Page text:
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Subject: First contact with UBOOT: The Board Game rss

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Mirosław Gucwa
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I played UBOOT yesterday. I will, however, begin not with the game itself, but with my attitude towards it prior to first contact. A long time ago (or even a very long time ago), I had a Commodore game called ‘Silent Service’. It was a WW2 submarine simulator. I remember trying to learn it and feel the atmosphere, but each time I tried I ran into a wall. In the end, I gave up and reconciled myself to the fact that the situations depicted in the game were not for me. I do not understand submarine warfare strategy, and the theme interests me purely from the statistical side (based on what I have read in books or seen in historical films), and the only way it evokes suspense in me is when I am watching a movie that tells a good story of this sort of events.

This is more or less the way may attitude was like towards playing UBOOT from the thematic point of view. I was, on the other hand, very interested in the mechanics, which are heavily based around real time and an application (it is currently a mobile app for Android, but an IoS and PC versions are in the works). I am the kind of person who is willing to try every game, so it didn’t take long to convince me.



There are four characters in the game and it basically seems to me that it will play best in this 4 player arrangement (although it allows even for solo play). Solo is indeed possible and would most probably work, but most of the emotional factor comes from live interaction between the players. Handling multiple characters would take away a large part of that emotional aspect.

Emotions. They are a very important element of this game. Combined with the pressure of time and the mood that is set when issuing and carrying out orders (connected with the functioning of the U-boat and/or the mission objective), they are a key aspect of the game. It is a very unique game because of that, and not just yet another one about performing tasks together, but a meaty submarine simulator. Honestly, I have not played a cooperative game like this before, although I have had the opportunity to play both ‘Space Alert’ and ‘Space Cadets’, both of which are based on a similar premise.

Gameplay. The players see a big diorama of the sub divided into sections, where particular actions are carried out. The sections are very strongly inspired by actual tasks performed on those kinds of vessels and, just as it was in reality, a particular character/officer is responsible for getting them done.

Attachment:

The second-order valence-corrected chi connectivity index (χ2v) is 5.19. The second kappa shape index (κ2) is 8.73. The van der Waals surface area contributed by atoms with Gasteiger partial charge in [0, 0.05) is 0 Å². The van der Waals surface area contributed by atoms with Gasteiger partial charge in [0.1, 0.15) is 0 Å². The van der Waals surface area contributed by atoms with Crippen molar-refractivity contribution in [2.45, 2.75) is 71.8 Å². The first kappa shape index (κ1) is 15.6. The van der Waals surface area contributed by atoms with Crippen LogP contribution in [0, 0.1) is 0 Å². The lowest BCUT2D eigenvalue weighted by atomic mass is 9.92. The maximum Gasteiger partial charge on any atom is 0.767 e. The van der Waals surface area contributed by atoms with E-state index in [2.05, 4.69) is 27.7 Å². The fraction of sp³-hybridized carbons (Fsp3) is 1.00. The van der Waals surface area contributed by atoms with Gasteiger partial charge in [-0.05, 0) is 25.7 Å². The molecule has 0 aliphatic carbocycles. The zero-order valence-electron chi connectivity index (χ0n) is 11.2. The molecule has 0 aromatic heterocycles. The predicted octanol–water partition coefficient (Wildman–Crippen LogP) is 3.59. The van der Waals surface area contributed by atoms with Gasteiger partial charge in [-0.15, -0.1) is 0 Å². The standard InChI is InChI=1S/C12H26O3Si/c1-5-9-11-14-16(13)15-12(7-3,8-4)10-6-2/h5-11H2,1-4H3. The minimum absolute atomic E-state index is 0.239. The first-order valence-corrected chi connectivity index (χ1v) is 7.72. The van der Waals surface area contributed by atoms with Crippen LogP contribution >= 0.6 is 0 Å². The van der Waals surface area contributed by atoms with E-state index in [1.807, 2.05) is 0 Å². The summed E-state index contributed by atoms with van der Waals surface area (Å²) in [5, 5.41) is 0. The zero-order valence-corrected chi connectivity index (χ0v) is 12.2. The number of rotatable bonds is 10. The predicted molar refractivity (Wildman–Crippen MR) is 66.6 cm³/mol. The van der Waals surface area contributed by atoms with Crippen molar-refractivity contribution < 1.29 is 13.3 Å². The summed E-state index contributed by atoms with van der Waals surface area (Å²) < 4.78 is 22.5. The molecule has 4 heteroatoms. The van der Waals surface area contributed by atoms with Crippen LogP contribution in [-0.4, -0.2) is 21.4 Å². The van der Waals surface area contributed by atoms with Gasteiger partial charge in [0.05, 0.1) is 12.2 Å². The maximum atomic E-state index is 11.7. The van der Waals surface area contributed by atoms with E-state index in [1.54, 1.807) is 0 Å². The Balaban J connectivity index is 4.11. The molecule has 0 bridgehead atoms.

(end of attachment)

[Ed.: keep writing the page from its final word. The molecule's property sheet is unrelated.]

Characters/heroes/officers. The first officer handles the app (you can see what it looks like in the photos). He is responsible for setting the course and depth, operating the hydrophone (I’m sure you know the distinctive ‘ping’ sound, don’t you?), and administering first aid. He is also entrusted with keeping track of time (informing the crew of what time it is, speeding up or slowing it down), relaying information on enemy contacts and working together with the navigator. The navigator primarily keeps track of the sub’s position and, as you can see in the photos, he does that manually, essentially like a real navigator. They use a special tool (the disc thing, although I can’t remember its proper name), a ruler, a protractor, a map and a pencil. It is incredibly realistic, both on the strategic and the tactical map during combat. In addition, the navigator oversees the observer crew on the bridge (the number of men affects observation efficiency), and meal preparation, which was a very important part of the submariners’ (and other sailors) life, influencing their physical well-being and morale. The chief engineer is in charge of repairs, diving, and propulsion. Doesn’t seem like much, but without him, the sub is as good as a piece of junk.



I was saving the captain for last, as he is a key figure. Everything that the other players may do is only theoretical, for without the captain’s order they cannot do anything. It is like in the army. The subordinate knows that he can do something, but he waits for the order. The captain watches the other players’ dashboards (the map, speed, depth, etc.), listens to them reporting, and then he decides. He is not interested in how the order will be carried out, he only waits for the result to be reported by his soldiers. Being the captain puts one under the pressure of not only time, but also the responsibility for the fate of the crew and the success of the mission.